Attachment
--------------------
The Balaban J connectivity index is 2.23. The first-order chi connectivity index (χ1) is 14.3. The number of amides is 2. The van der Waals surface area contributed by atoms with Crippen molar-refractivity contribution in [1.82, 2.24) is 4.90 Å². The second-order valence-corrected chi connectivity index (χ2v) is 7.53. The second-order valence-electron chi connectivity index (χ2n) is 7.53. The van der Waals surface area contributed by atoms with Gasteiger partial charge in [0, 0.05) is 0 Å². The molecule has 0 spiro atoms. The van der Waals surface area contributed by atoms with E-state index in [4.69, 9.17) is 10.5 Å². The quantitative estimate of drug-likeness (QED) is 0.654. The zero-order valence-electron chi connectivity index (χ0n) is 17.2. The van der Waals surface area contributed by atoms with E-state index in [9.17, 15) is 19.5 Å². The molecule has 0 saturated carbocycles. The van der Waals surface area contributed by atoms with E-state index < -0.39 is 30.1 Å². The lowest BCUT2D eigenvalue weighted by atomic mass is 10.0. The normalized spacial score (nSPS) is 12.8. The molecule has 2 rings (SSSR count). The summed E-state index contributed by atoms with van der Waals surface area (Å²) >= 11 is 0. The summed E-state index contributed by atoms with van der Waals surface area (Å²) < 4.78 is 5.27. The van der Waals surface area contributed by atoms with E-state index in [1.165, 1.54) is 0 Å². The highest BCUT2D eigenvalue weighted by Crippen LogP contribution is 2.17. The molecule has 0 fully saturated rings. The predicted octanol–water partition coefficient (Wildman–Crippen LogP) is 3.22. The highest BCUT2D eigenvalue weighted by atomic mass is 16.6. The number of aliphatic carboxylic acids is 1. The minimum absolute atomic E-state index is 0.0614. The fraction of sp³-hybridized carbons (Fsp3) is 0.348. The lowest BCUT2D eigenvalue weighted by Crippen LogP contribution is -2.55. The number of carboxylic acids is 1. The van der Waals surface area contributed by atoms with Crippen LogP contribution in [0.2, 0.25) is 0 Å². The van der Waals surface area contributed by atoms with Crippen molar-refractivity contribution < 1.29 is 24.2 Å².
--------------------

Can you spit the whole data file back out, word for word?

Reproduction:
The Balaban J connectivity index is 2.23. The first-order chi connectivity index (χ1) is 14.3. The number of amides is 2. The van der Waals surface area contributed by atoms with Crippen molar-refractivity contribution in [1.82, 2.24) is 4.90 Å². The second-order valence-corrected chi connectivity index (χ2v) is 7.53. The second-order valence-electron chi connectivity index (χ2n) is 7.53. The van der Waals surface area contributed by atoms with Gasteiger partial charge in [0, 0.05) is 0 Å². The molecule has 0 spiro atoms. The van der Waals surface area contributed by atoms with E-state index in [4.69, 9.17) is 10.5 Å². The quantitative estimate of drug-likeness (QED) is 0.654. The zero-order valence-electron chi connectivity index (χ0n) is 17.2. The van der Waals surface area contributed by atoms with E-state index in [9.17, 15) is 19.5 Å². The molecule has 0 saturated carbocycles. The van der Waals surface area contributed by atoms with E-state index < -0.39 is 30.1 Å². The lowest BCUT2D eigenvalue weighted by atomic mass is 10.0. The normalized spacial score (nSPS) is 12.8. The molecule has 2 rings (SSSR count). The summed E-state index contributed by atoms with van der Waals surface area (Å²) >= 11 is 0. The summed E-state index contributed by atoms with van der Waals surface area (Å²) < 4.78 is 5.27. The van der Waals surface area contributed by atoms with E-state index in [1.165, 1.54) is 0 Å². The highest BCUT2D eigenvalue weighted by Crippen LogP contribution is 2.17. The molecule has 0 fully saturated rings. The predicted octanol–water partition coefficient (Wildman–Crippen LogP) is 3.22. The highest BCUT2D eigenvalue weighted by atomic mass is 16.6. The number of aliphatic carboxylic acids is 1. The minimum absolute atomic E-state index is 0.0614. The fraction of sp³-hybridized carbons (Fsp3) is 0.348. The lowest BCUT2D eigenvalue weighted by Crippen LogP contribution is -2.55. The number of carboxylic acids is 1. The van der Waals surface area contributed by atoms with Crippen LogP contribution in [0.2, 0.25) is 0 Å². The van der Waals surface area contributed by atoms with Crippen molar-refractivity contribution < 1.29 is 24.2 Å².